State Editor's Introduction by Peter Goldsworthy | States of Poetry SA - Series Two

Steve Brock began writing in the shadow of the New York school, but in ‘dreaming with Ted Berrigan’ – ‘I can’t remember if he said anything’ – might be saying goodbye to those earlier cool dudes and already anticipating the more variable temperature of South American poetry. He has spent a lot of time in Chile especially, and has translated extensively from the Spanish. Of course, Latin American models are a pretty broad canvas. Just to take the temperature of Chilean poetry – Nicanor Parra is drop-dead cool, Neruda is hot. What seems to be emerging on Steve’s recent work is a relaxed, often laconic style which is heading back home across the Pacific to be its own influence. It is deceptively unrhetorical, but it contains multitudes.

Coleridge said we are given the Beautiful – but we must ‘seek out, or give, contribute or rather attribute’ the Sublime. Cath Kenneally is a poet of the everyday sublime in her predominantly, but by no means exclusively, small seekings-out, small celebrations, small attributions. Often these take place indoors, as in the word sketch ‘A Rich Full Life’,k which is a still life on a table. Well, a poem is also a kind of drawing or painting: graphite on paper/jet-ink on paper. Kenneally wears her learning lightly, often ironically: she is finally more interested in the infinitely fine texture of the world than generalisations about it. I can see her sitting at that lightly sketched table, drawing – but just as easily I can see her driving a bus through Paterson, New Jersey, jotting her perceptions and ideas in a notebook, the going home to where Ken Bolton has been cooking some zanily decorated cupcakes. If that’s too obscure a reference; check out Jim Jarmusch’s movie (Paterson, 2016).

I don't know if Jules Leigh Koch has read the postwar East European minimalists, and their tight, poetic compressions in which no word is wasted, in which the silences – the whitenesses – between the lines are as important as the words. Is it the metaphors Leigh Koch rejects that makes his poems so fine? Or are the whitenesses the witnesses? Another fine Adelaide poet, Rachel Mead, puts it better than me: ‘Koch makes an art of distilling urban environments down to a series of spare, potent images, reminding us that each day we never walk out into the same world.’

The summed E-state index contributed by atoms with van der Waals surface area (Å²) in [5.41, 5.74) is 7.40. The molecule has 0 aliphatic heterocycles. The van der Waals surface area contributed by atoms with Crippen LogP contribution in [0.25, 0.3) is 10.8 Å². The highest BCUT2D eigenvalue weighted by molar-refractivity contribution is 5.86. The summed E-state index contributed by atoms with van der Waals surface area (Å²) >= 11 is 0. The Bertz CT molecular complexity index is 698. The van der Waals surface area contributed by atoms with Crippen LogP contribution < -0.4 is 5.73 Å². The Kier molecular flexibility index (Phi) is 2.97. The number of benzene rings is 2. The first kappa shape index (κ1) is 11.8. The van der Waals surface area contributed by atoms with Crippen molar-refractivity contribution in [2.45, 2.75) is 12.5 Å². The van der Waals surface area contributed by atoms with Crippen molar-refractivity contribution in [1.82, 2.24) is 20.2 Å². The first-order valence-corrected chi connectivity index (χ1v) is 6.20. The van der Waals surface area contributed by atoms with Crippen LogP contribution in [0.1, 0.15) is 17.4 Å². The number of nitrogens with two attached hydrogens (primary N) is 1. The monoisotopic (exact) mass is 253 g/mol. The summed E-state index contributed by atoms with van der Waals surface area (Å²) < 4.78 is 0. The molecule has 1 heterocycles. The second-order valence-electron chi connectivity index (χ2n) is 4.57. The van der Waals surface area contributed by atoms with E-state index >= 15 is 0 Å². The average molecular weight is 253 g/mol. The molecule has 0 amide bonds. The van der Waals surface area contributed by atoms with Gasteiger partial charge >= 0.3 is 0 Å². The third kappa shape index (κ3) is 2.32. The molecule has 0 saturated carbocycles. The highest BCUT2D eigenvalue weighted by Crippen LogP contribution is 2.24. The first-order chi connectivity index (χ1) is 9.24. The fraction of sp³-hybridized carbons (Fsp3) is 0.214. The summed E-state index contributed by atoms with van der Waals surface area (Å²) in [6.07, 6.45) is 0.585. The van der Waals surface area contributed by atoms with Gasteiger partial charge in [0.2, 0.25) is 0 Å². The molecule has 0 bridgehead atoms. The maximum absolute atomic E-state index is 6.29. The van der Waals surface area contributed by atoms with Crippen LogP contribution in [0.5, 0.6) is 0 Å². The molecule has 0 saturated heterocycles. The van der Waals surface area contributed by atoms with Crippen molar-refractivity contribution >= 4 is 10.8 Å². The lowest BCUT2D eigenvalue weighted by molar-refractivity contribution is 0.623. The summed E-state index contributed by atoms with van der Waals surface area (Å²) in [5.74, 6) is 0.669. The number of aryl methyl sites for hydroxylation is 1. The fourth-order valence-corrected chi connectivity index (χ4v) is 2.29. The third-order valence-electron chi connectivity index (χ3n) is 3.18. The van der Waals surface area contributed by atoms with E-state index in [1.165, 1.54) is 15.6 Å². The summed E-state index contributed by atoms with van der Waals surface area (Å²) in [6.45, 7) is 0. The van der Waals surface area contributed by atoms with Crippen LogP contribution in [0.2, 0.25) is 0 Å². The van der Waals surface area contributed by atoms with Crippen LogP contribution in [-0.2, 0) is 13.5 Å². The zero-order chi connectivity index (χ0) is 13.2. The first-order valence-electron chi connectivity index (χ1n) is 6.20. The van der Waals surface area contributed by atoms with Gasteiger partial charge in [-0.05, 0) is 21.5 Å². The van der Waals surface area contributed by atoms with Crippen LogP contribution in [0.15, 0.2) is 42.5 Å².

Louise Nicholas has published widely for some years, but I still feel she one of the undiscovered treasures of this poetic town – and this poetic country. She is an alumna to some extent of the Jan Owen’s Aldinga poetry workshops, but brings her own particular brand of often sardonic humour. Sharon Olds is a favourite, and I can see why – less because of influence, perhaps, than because they map similar terrains. ‘I choose laughter,’ Louise writes in the last poem in her latest book, ‘because it joins the dots, / allows us to find the sense in senseless, / connects us all to the last’. Her carefully thought-through, closely focused autobiographical poems do all of that and more, whether they choose laughter, sadness, wonder, love, or joy.

Jan Owen is one of Australia’s most distinguished poets. Her work has been of the highest standard for some decades, but who’s counting? Her recent translations of Baudelaire have received high praise here and overseas.

There is a terrific poem in ABR: ‘String Says’. It is also terrifically strange, belonging to the category that Les Murray like to call Strange poems, in which are different or unusual poems. Jan told me twenty years ago that I should try writing to write some poems with my left non-dominant, hand – to access strange regions of the brain. I don’t know whether Jan wrote that with her left, or right, or both, stereo – but her Muse comes multi-armed, like a Hindu goddess.

Dominic Symes is an emerging voice on the Adelaide Poetry scene. I first heard him in Ken Bolton’s legendary in their-own-lifetime Lee Marvin readings (now legendary beyond their lifetime, sadly) and to some extent he is another alumnus of the New York school through Ken’s tutelage – but there is a personal, particularly subjective strain emerging. And maybe my ear is pre-programmed by my own predilections, and maybe I’m straining to hear it, but more recently there is also East European strain which may be genetic – he has a Slovakian grandfather.

Peter Goldsworthy

Peter Goldsworthy

Peter Goldsworthy divides his time equally between writing and medicine. He has won literary awards across many genres - poetry, the short story, the novel, and in theatre. His most recent book is the poetry collection Anatomy of a Metaphor (2017).

Leave a comment

Please note that all comments must be approved by ABR and comply with our Terms & Conditions.

NB: If you are an ABR Online subscriber or contributor, you will need to login to ABR Online in order to post a comment. If you have forgotten your login details, or if you receive an error message when trying to submit your comment, please email your comment (and the name of the article to which it relates) to comments@australianbookreview.com.au. We will review your comment and, subject to approval, we will post it under your name.